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Wells Fargo Bank, N.A. v. Strong

Superior Court of Delaware

May 31, 2018

WELLS FARGO BANK, NA, Plaintiff,
v.
EARL STRONG, Defendant.

         In and for Kent County

          Submitted: May 25, 2018

          ORDER

          NOEL EASON PRIMOS JUDGE

         UPON CONSIDERATION OF the Motion for Reargument filed by Defendant, Earl Strong (hereinafter "Mr. Strong"), and the Plaintiff Wells Fargo Bank, NA's (hereinafter the "Plaintiff) response, the Court finds that the motion for reargument is without merit and is DENIED. Plaintiff also brought a motion for attorney's fees, but the Court finds that Plaintiff failed to demonstrate bad faith conduct on behalf of Mr. Strong, and that motion is also DENIED.

         The facts of the case are, briefly, as follows: Mr. Strong executed a promissory note in 2004, which was later acquired by Plaintiff Wells Fargo Bank (hereinafter "Wells Fargo"). Mr. Strong subsequently defaulted on the loan, and Wells Fargo filed suit to collect. On October 4, 2016, this Court granted summary judgment in Wells Fargo's favor (hereinafter the "Judgment Order"). The Judgment Order was appealed to and affirmed by the Delaware Supreme Court. Wells Fargo thereafter filed a writ of levari facias to expose a parcel of Smyrna real property owned by Mr. Strong (hereinafter the "Property") to public sheriffs sale. Mr. Strong then moved this Court to reopen the action and to dismiss the complaint, which relief this Court denied.

          Although never cited in Mr. Strong's motion for reargument, Superior Court Civil Rule 59(e) controls. A motion for reargument filed pursuant to Superior Court Civil Rule 59(e) will only be granted if "the Court has overlooked a controlling precedent or legal principles, or the Court has misapprehended the law or facts such as would have changed the outcome of the underlying decision."[1] Motions for reargument should not be used to rehash arguments already decided by the Court, or to present new arguments that were not previously raised.[2] Using a motion for reargument for either of these improper purposes "frustrate[s] the efficient use of judicial resources, place[s] the opposing party in an unfair position, and stymie[s] 'the orderly process of reaching closure on the issues.'"[3] In order for the motion to be granted, the movant must "demonstrate newly discovered evidence, a change in the law, or manifest injustice."[4]"Delaware law places a heavy burden on a [party] seeking relief pursuant to Rule 59."[5]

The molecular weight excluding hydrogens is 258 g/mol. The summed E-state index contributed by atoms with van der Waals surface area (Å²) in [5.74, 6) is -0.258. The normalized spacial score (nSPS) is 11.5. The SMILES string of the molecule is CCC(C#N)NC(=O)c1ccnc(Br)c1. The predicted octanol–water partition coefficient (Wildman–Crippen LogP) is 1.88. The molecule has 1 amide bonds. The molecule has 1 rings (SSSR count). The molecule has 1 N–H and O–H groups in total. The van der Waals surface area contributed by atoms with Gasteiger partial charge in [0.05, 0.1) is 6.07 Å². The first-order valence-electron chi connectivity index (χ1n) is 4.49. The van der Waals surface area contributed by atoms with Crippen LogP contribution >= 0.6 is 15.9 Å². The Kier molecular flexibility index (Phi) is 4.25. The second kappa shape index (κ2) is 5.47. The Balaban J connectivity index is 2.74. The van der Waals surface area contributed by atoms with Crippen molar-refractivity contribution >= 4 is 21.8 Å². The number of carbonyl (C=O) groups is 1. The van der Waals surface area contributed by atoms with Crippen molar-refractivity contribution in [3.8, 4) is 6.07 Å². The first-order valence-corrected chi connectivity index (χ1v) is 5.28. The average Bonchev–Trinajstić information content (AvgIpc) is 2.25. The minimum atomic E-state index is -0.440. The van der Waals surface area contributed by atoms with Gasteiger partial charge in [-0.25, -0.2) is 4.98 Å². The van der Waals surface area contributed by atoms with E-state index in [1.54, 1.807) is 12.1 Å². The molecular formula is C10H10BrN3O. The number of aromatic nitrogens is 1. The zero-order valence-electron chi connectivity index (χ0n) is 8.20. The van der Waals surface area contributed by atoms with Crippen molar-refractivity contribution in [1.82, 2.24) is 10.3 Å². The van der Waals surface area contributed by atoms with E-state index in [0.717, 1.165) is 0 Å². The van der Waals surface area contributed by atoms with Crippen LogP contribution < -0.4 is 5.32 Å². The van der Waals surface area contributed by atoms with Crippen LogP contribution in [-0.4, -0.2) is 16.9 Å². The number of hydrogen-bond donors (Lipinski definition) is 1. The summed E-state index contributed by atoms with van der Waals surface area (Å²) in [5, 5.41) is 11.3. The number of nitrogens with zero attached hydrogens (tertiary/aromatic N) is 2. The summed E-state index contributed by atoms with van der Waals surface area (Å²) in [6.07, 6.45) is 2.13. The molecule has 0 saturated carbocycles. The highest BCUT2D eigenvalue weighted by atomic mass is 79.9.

Here, the Court finds that Mr. Strong's motion for reargument adds nothing new to his previous arguments. The motion rehashes prior arguments and repeats factual allegations that were all addressed in this Court's May 16, 2018 denial of Mr. Strong's motion to reopen and dismiss. Further, the motion for reargument has demonstrated no newly discovered evidence and no change in the law, and Mr. Strong's allegations do not present manifest injustice. Rather, the Court considers the prompt execution of the Judgment Order that this Court entered more than a year ago to be entirely just and lawful.

         Finally, Plaintiff has made a request for attorney's fees, arguing that Mr. Strong's motion is an improper delay tactic. While this Court may-in extraordinary cases-shift the burden of attorneys' fees to the losing party where that party "acted in bad faith, "[6]the party seeking to shift its costs to the opposing party "bears the stringent evidentiary burden of producing 'clear evidence' of bad-faith conduct."[7] Here, Plaintiff has failed to present clear evidence that Mr. Strong, as a. pro se litigant, was aware of his motion's lack of merit and filed it merely to cause delay. Therefore, Plaintiff has not carried its burden to demonstrate bad faith conduct, and an award of attorney's fees is inappropriate.

         WHEREFORE, for the foregoing reasons, the motion is hereby DENIED.

         IT IS SO ORDERED.

---------

Notes:

[1] Kennedy v. Invacare, Inc., 2006 WL 488590, at *1 (Del. Super. Jan. 31, 2006) (citing Bd. of Managers of the Del. CriminalJustice Info. Sys. v. Gannet Co., 2003 WL 1579170, at *1 (Del. Super. Jan. 17, 2003)).

[2] Tilghman v. Del. State Univ., 2012 WL 5551233, at *1 (Del. Super. Oct. 16, ...


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